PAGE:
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Fine, Totally Fine
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by Jay Seaver

"90% quirk, but pleasant quirk."
3 stars

SCREENED AT THE 2009 FANTASIA INTERNATIONAL FILM FESTIVAL: "Fine, Totally Fine" has one of the highest quirk-to-story ratios ever recorded in a feature-length motion picture. It is, admittedly, though to measure, as both the plot and the digressions from it are so wispy that it's almost impossible to get much of a grasp on either. Both aspects are pleasant enough, although so lightweight that the movie threatens to float away as soon as its finished.

The film focuses on three people in their twenties: Teruo Tohyama (Yoshiyoshi Arakawa) is a horror-movie otaku who delights in playing morbid pranks on those around him; when he's not constructing these elaborate gags, he's working days trimming trees the city's parks or watching the used bookstore owned by his father Eitaro (Keizo Kani'e). He still lives with his dad, who lately has been suffering from depression. His best friend and frequent partner in crime is Hisanobu Komori (Yoshinori Okada), a much more strait-laced type who works in personnel at a local hospital. He has recently hired Akari Kinoshita (Yoshino Kimura) as part of the cleaning crew, which may be a mistake because she is as clumsy as she is beautiful and shy. For all her inability to control her hands in most situations, though, she is a gifted artist.

The festival program describes Fine, Totally Fine as longtime supporting player Arakawa's first real leading role, which I suppose is technically true if you reckon such things by screen time and. Teruo certainly has the most subplots attached to him: There's his dream of building the world's greatest haunted house, the amateur horror movie he and Hisanobu are working on with some friends, his father's creeping ennui, and the crush he's developing on Akari. Arakawa gives a nice performance, although it's not terribly far removed from his scene-stealing supporting work in nature: Teruo is immature, seldom the smartest guy in the room, and even a bit mean, but still oddly admirable for his stubbornness on sticking with what makes him happy, even as the world looks down on him.

For all that Teruo has the most going on at any given time, Yoshino Kimura's Akari is probably its central character. None of the characters change radically over the course of the film, but Akari is the one whose growth is most the result of decisions she makes, and her maturation is the one which the audience can most clearly see as it happens. As much as we grow fond of each of the film's characters, she's the one most likely to inspire something approaching love in the audience.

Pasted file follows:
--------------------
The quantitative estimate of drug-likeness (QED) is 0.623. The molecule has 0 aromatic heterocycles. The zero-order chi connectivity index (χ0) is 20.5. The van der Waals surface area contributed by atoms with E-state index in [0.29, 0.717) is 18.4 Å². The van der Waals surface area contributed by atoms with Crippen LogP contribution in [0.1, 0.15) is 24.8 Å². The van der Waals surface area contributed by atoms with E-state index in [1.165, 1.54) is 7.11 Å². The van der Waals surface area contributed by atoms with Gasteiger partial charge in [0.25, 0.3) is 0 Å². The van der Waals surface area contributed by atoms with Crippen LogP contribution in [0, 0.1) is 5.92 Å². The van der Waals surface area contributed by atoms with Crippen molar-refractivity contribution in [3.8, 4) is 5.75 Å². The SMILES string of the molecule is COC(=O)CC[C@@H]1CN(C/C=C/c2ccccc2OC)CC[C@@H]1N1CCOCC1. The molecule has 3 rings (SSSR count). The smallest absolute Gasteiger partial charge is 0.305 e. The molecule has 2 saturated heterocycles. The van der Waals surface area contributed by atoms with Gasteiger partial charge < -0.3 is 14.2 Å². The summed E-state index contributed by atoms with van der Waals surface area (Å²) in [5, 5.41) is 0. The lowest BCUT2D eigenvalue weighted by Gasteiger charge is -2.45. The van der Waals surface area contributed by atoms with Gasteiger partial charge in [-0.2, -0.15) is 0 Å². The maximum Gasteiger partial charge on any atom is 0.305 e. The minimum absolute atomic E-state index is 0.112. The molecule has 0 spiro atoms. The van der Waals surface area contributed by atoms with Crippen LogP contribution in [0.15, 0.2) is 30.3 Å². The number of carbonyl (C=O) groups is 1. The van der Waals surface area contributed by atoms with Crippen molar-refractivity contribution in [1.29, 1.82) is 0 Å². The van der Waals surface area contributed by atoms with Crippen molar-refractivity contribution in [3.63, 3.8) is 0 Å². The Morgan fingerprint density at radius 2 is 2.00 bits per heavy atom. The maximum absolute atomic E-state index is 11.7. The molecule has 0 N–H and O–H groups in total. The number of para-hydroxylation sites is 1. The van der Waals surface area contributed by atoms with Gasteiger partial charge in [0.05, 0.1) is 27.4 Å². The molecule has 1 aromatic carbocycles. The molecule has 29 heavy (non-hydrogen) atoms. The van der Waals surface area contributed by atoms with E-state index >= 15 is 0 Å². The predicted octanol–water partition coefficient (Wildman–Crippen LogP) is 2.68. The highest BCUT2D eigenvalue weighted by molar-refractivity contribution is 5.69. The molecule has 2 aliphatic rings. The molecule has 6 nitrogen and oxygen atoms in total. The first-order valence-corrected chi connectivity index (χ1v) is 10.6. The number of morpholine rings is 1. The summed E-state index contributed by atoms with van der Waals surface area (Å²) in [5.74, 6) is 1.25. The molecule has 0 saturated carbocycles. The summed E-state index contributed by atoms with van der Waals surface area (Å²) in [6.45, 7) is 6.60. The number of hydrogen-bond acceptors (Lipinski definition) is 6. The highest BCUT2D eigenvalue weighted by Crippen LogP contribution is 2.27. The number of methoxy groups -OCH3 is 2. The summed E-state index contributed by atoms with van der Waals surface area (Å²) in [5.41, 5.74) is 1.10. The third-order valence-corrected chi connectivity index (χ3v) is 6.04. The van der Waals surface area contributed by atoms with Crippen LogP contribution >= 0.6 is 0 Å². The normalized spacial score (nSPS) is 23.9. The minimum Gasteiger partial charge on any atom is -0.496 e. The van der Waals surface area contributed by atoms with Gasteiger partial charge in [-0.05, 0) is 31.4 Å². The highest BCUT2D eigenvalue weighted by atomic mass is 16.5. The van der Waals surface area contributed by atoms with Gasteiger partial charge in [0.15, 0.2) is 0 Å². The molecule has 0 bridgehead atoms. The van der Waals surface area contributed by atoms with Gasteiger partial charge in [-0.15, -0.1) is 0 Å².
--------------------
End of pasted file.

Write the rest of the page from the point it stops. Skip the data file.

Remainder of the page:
Not that anything about this film is likely to inspire ill feelings; writer/director Yosuke Fujita fills it with little gems, eliding over uncomfortable moments and generally finding the bright side of almost every situation. The film tends to skip over the obviously dramatic moments in favor for the oddball ones, and finds humor in things that other movies might make mean-spirited: Akari's unlikely broken finger, for instance, or Teruo's penchant for scaring small children. The minor characters (which, at times, seems to include Hisanobu) come off well too, always having their own personalities rather than just being filler.

It makes for a pleasant couple of hours. Not much more than pleasant, though - all the time invested in certain characters doesn't necessarily lead anywhere, story-wise. There's an underlying message of not letting how others feel dictate how you live your life, especially if you find something that makes you happy, but it's not necessarily a lesson that these characters particularly need, and the film doesn't come up with a new and overwhelming way of presenting it.

Which is fine. Totally fine, even. It's a feel-good movie that does make the audience feel good, and that's nothing to complain about.

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originally posted: 07/29/09 10:54:24
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OFFICIAL SELECTION: 2009 Fantasia Festival For more in the 2009 Fantasia International Film Festival series, click here.

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  14-Nov-2008 (15)
  DVD: 11-May-2009


Directed by
  Yosuke Fujita

Written by
  Yosuke Fujita

  YosiYosi Arakawa
  Yoshino Kimura
  Yoshinori Okada

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